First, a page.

If you find yourself with a traditional IRA account for your retirement, it can occasionally be useful to convert your account to a Roth IRA. A key difference between these accounts is that a traditional IRA is taxed when contributions or earnings are withdrawn, whereas a Roth IRA is taxed before the money is put into the account. Because the Roth IRA offers you tax-free withdrawal, the strategy of converting a traditional IRA to a Roth IRA might be worth considering if you expect to be in a higher tax bracket later on. So much of retirement planning can be about managing your tax burden, and this might be a technique that can help you to optimize for the best tax situation. Every individual is different, but let’s take a look at why someone might consider this strategy.
Many people assume that because they will no longer be working, their income bracket will be lower when they retire. This can be true, but it isn’t always the case. Because a traditional IRA withdrawal will be taxed at your current income rate, it’s very important to have a good sense of what tax bracket you might be in during the years you withdraw from a traditional retirement account.
If your tax bracket during your late retirement years will be close to the same as your working years (or even higher in some cases), then a Roth conversion might be something you should consider. As a hypothetical strategy, you might move some of the money in your traditional account to a Roth account during the early years of your retirement when you are not withdrawing Social Security and are not burdened with Required Minimum Distributions (RMDs). The idea is that while your income is lower, you can take the tax hit for converting some of your funds to a Roth IRA. Then, your funds could grow without having to worry about paying taxes when you withdraw. Again, this strategy is not good for every situation. There are a lot of factors to consider when making this kind of financial move.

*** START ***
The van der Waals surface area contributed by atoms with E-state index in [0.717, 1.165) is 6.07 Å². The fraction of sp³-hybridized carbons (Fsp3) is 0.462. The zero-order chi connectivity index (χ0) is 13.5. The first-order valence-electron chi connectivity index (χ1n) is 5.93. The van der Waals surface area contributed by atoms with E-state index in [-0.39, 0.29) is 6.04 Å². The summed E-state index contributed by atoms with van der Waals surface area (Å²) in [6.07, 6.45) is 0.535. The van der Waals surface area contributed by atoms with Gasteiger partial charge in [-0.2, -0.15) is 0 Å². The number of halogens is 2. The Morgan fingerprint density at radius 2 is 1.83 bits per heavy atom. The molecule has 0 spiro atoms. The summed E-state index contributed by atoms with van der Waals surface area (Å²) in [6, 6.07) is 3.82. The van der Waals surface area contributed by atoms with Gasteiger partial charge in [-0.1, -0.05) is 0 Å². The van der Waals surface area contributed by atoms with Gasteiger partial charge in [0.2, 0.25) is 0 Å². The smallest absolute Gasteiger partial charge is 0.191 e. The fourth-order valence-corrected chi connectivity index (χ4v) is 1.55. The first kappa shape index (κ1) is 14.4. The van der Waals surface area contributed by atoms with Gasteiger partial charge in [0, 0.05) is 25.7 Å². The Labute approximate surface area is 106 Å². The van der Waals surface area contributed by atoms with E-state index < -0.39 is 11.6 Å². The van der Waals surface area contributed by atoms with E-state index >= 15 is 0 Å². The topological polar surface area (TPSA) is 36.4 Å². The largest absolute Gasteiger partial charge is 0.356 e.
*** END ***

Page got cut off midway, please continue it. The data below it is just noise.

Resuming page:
Your timeline of retirement planning is filled with complexities and strategies like this one. They might be great for you, or they might be suboptimal – but it really depends on your situation. If you are looking for someone to help guide you through the process of designing a personalized retirement plan, feel free to reach out to us today for a complimentary review of your situation.
Because investor situations and objectives vary this information is not intended to indicate that an investment is appropriate for or is being recommended to any individual investor.
This is for informational purposes only, does not constitute individual investment advice, and should not be relied upon as tax or legal advice. Please consult the appropriate professional regarding your individual circumstance.
There are retirement account risks that could diminish investor returns, such as, but not limited to: low interest rates, market volatility, withdrawal timing and sequence of returns risk, government policy uncertainty and increased longevity. Prospective investors should perform their own due diligence carefully and review the “Risk Factors” section of any prospectus, private placement memorandum or offering circular before considering any investment.
Advisory services offered through Asset Strategy Advisors, LLC (ASA). Securities offered through Concorde Investment Services, LLC (CIS), member FINRA/SIPC. Insurance offered through Asset Strategy Financial Group, Inc. (ASFG). ASFG and ASA are independent of CIS.
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